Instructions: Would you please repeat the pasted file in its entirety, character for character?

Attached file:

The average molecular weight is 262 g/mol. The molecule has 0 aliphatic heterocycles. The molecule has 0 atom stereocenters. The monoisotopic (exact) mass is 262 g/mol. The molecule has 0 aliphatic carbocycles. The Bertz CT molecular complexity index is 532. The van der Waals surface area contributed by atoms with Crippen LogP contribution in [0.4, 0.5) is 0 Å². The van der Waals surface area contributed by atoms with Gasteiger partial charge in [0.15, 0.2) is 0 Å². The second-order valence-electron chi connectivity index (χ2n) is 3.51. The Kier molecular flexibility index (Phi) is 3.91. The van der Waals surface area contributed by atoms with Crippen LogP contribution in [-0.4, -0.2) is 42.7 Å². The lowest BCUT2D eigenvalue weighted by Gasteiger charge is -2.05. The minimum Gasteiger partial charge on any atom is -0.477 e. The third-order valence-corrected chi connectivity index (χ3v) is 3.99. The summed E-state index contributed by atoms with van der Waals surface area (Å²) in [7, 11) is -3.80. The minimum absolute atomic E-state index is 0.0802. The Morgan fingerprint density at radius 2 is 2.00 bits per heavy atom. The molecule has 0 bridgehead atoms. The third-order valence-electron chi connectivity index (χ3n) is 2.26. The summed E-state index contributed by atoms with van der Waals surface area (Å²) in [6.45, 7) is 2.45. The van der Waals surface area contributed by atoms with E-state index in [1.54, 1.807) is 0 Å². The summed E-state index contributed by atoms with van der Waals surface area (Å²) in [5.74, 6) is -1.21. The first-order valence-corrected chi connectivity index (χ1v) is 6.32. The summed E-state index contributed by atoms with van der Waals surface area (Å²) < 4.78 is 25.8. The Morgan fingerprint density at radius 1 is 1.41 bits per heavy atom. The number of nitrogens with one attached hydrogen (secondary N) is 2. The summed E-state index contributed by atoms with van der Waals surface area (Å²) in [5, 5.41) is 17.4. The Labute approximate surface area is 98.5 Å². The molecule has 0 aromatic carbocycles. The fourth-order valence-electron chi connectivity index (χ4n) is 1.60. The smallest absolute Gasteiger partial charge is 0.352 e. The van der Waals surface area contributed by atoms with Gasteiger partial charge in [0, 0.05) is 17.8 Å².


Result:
The average molecular weight is 262 g/mol. The molecule has 0 aliphatic heterocycles. The molecule has 0 atom stereocenters. The monoisotopic (exact) mass is 262 g/mol. The molecule has 0 aliphatic carbocycles. The Bertz CT molecular complexity index is 532. The van der Waals surface area contributed by atoms with Crippen LogP contribution in [0.4, 0.5) is 0 Å². The van der Waals surface area contributed by atoms with Gasteiger partial charge in [0.15, 0.2) is 0 Å². The second-order valence-electron chi connectivity index (χ2n) is 3.51. The Kier molecular flexibility index (Phi) is 3.91. The van der Waals surface area contributed by atoms with Crippen LogP contribution in [-0.4, -0.2) is 42.7 Å². The lowest BCUT2D eigenvalue weighted by Gasteiger charge is -2.05. The minimum Gasteiger partial charge on any atom is -0.477 e. The third-order valence-corrected chi connectivity index (χ3v) is 3.99. The summed E-state index contributed by atoms with van der Waals surface area (Å²) in [7, 11) is -3.80. The minimum absolute atomic E-state index is 0.0802. The Morgan fingerprint density at radius 2 is 2.00 bits per heavy atom. The molecule has 0 bridgehead atoms. The third-order valence-electron chi connectivity index (χ3n) is 2.26. The summed E-state index contributed by atoms with van der Waals surface area (Å²) in [6.45, 7) is 2.45. The van der Waals surface area contributed by atoms with E-state index in [1.54, 1.807) is 0 Å². The summed E-state index contributed by atoms with van der Waals surface area (Å²) in [5.74, 6) is -1.21. The first-order valence-corrected chi connectivity index (χ1v) is 6.32. The summed E-state index contributed by atoms with van der Waals surface area (Å²) < 4.78 is 25.8. The Morgan fingerprint density at radius 1 is 1.41 bits per heavy atom. The number of nitrogens with one attached hydrogen (secondary N) is 2. The summed E-state index contributed by atoms with van der Waals surface area (Å²) in [5, 5.41) is 17.4. The Labute approximate surface area is 98.5 Å². The molecule has 0 aromatic carbocycles. The fourth-order valence-electron chi connectivity index (χ4n) is 1.60. The smallest absolute Gasteiger partial charge is 0.352 e. The van der Waals surface area contributed by atoms with Gasteiger partial charge in [0, 0.05) is 17.8 Å².